With King Ranjit visiting him, King Sohat sees an opportunity to kill his young cousin and take over his kingdom. One of Sohat's henchmen fells Ranjit with a poisoned arrow, making it look ... See full summary »
Sisif, a railwayman, and his son Elie fall in love with the beautiful Norma (who Sisif rescued from a train crash when a baby and raised as his daughter), with tragic results. Originally ... See full summary »
Gabriel de Gravone
Vladimir Dubrouvsky, a lieutenant in the Russian army, catches the eye of Czarina Catherine II. He spurns her advances and flees, and she puts out a warrant for his arrest, dead or alive. Vladimir learns that his father's lands have been taken by the evil Kyrilla Troekouroff, and his father dies. He dons a black mask, and becomes the outlaw The Black Eagle. He enters the Troekouroff household disguised as a French instructor for Kyrilla's daughter Mascha. He is after vengeance, but instead falls in love with Mascha.Written by
John Oswalt <email@example.com>
This film is one of over 200 titles in the list of independent feature films made available for television presentation by Advance Television Pictures announced in Motion Picture Herald 4 April 1942. At this time, television broadcasting was in its infancy, almost totally curtailed by the advent of World War II, and would not continue to develop until 1945-1946. Because of poor documentation (feature films were often not identified by title in conventional sources) no record has yet been found of its initial television broadcast. Its earliest documented telecast was Sunday 12 September 1948 on freshly launched WJZ (Channel 7), New York City. This airing proved to be so popular that WJZ soon afterwards inaugurated a series of silent film features that eventually totaled over 20 more titles over the next 12 months. In Chicago, on Friday 22 October 1948, it was the first feature to be aired on freshly launched WENR (Channel 7). See more »
The story is set during the reign of Catherine the Great, who died in 1796, but the clothing styles are much closer to those worn in the early 19th century. And at one point Vladimir lights a candle with a friction match, which weren't invented until 1826. See more »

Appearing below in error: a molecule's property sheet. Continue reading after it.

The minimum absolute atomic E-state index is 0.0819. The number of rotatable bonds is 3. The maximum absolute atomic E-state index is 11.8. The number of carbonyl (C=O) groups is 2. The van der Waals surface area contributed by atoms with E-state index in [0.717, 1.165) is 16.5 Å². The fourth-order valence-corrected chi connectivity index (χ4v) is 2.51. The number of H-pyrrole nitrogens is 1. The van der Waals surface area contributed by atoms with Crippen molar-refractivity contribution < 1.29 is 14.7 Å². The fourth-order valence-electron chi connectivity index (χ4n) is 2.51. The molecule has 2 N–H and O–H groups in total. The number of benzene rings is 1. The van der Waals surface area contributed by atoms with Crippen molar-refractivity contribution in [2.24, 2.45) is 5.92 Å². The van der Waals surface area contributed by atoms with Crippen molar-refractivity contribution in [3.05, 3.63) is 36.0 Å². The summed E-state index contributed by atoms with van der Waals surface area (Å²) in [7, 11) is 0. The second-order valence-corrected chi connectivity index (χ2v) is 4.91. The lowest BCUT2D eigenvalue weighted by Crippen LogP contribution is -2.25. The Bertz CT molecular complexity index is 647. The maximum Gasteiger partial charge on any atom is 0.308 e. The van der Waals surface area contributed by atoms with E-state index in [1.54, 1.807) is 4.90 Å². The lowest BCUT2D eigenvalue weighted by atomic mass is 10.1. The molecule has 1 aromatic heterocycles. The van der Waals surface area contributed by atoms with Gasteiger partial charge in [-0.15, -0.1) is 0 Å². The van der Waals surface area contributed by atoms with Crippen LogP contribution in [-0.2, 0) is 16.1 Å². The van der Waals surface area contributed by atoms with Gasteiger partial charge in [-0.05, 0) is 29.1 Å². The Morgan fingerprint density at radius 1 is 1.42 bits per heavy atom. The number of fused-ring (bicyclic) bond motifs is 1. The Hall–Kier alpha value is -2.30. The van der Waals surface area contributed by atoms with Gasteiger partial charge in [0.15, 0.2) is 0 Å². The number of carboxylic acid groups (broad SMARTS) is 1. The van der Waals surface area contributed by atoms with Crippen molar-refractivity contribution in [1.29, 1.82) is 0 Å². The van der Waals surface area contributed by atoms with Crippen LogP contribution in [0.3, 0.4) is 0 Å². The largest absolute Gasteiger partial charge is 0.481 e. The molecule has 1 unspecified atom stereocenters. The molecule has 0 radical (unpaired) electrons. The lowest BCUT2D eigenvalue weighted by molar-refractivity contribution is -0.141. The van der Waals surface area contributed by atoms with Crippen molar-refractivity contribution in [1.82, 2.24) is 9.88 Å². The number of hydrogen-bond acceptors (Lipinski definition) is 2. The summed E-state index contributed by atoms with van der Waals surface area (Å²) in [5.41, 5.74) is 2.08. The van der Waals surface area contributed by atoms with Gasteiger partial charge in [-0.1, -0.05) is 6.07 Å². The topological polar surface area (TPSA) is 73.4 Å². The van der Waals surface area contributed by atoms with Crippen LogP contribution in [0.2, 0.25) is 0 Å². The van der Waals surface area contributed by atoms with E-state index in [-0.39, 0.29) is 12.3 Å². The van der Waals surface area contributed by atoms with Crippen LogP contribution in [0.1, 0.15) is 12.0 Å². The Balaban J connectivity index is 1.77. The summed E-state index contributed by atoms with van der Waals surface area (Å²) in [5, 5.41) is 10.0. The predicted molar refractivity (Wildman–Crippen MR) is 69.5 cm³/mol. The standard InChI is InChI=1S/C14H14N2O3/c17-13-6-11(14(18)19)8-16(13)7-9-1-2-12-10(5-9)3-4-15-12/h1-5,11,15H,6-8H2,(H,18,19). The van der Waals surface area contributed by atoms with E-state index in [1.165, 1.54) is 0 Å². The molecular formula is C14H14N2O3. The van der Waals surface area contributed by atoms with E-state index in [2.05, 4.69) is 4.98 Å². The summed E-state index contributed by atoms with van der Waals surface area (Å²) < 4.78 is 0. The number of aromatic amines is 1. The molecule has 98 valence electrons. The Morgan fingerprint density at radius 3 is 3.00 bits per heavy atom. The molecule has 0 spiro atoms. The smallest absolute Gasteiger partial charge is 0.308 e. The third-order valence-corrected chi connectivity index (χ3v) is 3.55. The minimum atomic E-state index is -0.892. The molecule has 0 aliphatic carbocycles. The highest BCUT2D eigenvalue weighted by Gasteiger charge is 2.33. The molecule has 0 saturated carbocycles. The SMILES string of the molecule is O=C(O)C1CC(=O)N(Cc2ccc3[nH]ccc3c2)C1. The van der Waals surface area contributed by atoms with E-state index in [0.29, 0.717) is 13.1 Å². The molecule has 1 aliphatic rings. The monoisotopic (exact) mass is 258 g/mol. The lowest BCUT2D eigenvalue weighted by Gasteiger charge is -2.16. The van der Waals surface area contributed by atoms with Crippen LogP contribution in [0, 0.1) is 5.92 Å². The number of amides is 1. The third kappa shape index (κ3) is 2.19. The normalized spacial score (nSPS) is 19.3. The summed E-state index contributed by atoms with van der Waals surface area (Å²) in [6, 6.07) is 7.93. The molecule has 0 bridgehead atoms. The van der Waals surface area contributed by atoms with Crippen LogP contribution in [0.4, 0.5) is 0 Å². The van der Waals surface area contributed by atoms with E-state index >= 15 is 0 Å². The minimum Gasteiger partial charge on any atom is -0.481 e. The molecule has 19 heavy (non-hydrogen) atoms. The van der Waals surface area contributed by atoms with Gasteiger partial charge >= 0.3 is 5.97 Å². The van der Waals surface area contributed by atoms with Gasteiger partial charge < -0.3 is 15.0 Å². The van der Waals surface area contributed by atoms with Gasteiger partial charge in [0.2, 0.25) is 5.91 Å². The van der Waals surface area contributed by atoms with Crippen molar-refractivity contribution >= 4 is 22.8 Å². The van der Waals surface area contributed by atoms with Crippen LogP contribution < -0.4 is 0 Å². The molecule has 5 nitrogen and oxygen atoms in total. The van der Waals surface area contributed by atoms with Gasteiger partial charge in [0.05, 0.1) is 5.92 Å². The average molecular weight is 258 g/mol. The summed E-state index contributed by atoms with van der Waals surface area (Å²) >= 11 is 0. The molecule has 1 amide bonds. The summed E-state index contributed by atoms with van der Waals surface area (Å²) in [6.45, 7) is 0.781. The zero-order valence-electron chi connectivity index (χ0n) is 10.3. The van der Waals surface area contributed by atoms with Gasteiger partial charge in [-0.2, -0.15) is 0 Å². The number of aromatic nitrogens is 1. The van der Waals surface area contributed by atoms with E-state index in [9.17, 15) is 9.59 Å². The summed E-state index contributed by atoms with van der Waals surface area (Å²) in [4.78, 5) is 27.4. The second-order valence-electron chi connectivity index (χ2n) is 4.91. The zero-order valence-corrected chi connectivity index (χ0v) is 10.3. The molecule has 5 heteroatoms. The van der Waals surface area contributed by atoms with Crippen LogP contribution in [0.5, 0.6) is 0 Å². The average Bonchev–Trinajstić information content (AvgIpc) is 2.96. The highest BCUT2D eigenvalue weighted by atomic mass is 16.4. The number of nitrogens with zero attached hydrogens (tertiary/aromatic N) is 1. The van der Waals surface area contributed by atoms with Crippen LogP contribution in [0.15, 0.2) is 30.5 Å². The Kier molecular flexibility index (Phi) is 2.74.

Killiam Shows, Inc. copyrighted a restored, tinted and scored version in 1971, currently available on video with running time of 72 minutes. The restoration was done by Karl Malkames and the theater organ score was by Lee Irwin. See more »
This is an astonishing film, breathtakingly shot by George Barnes, which reveals how powerful the silent film could be. Like many silents this film is not about its plot but about the minutia of human behaviour and emotion. The moment when Valentino touches Banky's neck you can feel her thrill - her eyes moisten with passion. This is the kind of moment that the talkies had trouble with - words spoil the ecstasy of first touch - as many of the silent screen's great lovers found when they entered talkies. But Valentino did not live to make a talkie - and his legend is probably grateful.
He is exceptional in this period romp through the Russia of Catherine the Great. Vilma Banky matches him superbly - she has the ethereal beauty of Garbo. James Marcus is fun as the baddie, but Louise Dresser is brilliant as Catherine the Great. The scene where she attempts to "take advantage" of Valentino is extraordinary - and a great step forward for female liberation.
Combine these performances with the genius of Clarence Brown, the costumes of Adrian (which are intentionally not quite of the right period having a distinctive 1920's feel), and the production design of William Cameron Menzies and you have a masterpiece. It will surprise you at every turn, and the tracking shots are truly magnificent - especially that banquet scene! Don't miss it - and if you get the version with Carl Davis' score you are in for a real treat.
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